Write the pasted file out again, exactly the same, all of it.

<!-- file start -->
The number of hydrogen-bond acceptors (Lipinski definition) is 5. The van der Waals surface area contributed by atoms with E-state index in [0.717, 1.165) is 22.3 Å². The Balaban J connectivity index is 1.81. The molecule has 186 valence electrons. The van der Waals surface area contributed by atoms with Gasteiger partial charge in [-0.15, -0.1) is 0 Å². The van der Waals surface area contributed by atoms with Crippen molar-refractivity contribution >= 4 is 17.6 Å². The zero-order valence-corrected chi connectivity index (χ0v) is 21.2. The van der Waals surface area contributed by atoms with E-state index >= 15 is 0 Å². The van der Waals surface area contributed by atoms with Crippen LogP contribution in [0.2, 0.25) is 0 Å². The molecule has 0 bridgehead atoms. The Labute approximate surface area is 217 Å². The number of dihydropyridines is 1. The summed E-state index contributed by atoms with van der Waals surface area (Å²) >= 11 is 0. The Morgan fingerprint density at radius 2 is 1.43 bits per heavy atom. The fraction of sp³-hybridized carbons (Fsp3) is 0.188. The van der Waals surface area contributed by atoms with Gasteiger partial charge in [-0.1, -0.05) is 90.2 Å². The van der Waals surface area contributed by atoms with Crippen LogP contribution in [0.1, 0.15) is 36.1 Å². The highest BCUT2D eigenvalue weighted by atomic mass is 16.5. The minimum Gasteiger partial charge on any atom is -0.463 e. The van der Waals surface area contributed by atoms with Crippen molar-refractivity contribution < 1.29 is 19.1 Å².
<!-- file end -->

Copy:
The number of hydrogen-bond acceptors (Lipinski definition) is 5. The van der Waals surface area contributed by atoms with E-state index in [0.717, 1.165) is 22.3 Å². The Balaban J connectivity index is 1.81. The molecule has 186 valence electrons. The van der Waals surface area contributed by atoms with Gasteiger partial charge in [-0.15, -0.1) is 0 Å². The van der Waals surface area contributed by atoms with Crippen molar-refractivity contribution >= 4 is 17.6 Å². The zero-order valence-corrected chi connectivity index (χ0v) is 21.2. The van der Waals surface area contributed by atoms with E-state index >= 15 is 0 Å². The van der Waals surface area contributed by atoms with Crippen LogP contribution in [0.2, 0.25) is 0 Å². The molecule has 0 bridgehead atoms. The Labute approximate surface area is 217 Å². The number of dihydropyridines is 1. The summed E-state index contributed by atoms with van der Waals surface area (Å²) >= 11 is 0. The Morgan fingerprint density at radius 2 is 1.43 bits per heavy atom. The fraction of sp³-hybridized carbons (Fsp3) is 0.188. The van der Waals surface area contributed by atoms with Gasteiger partial charge in [-0.1, -0.05) is 90.2 Å². The van der Waals surface area contributed by atoms with Crippen LogP contribution in [0.1, 0.15) is 36.1 Å². The highest BCUT2D eigenvalue weighted by atomic mass is 16.5. The minimum Gasteiger partial charge on any atom is -0.463 e. The van der Waals surface area contributed by atoms with Crippen molar-refractivity contribution < 1.29 is 19.1 Å².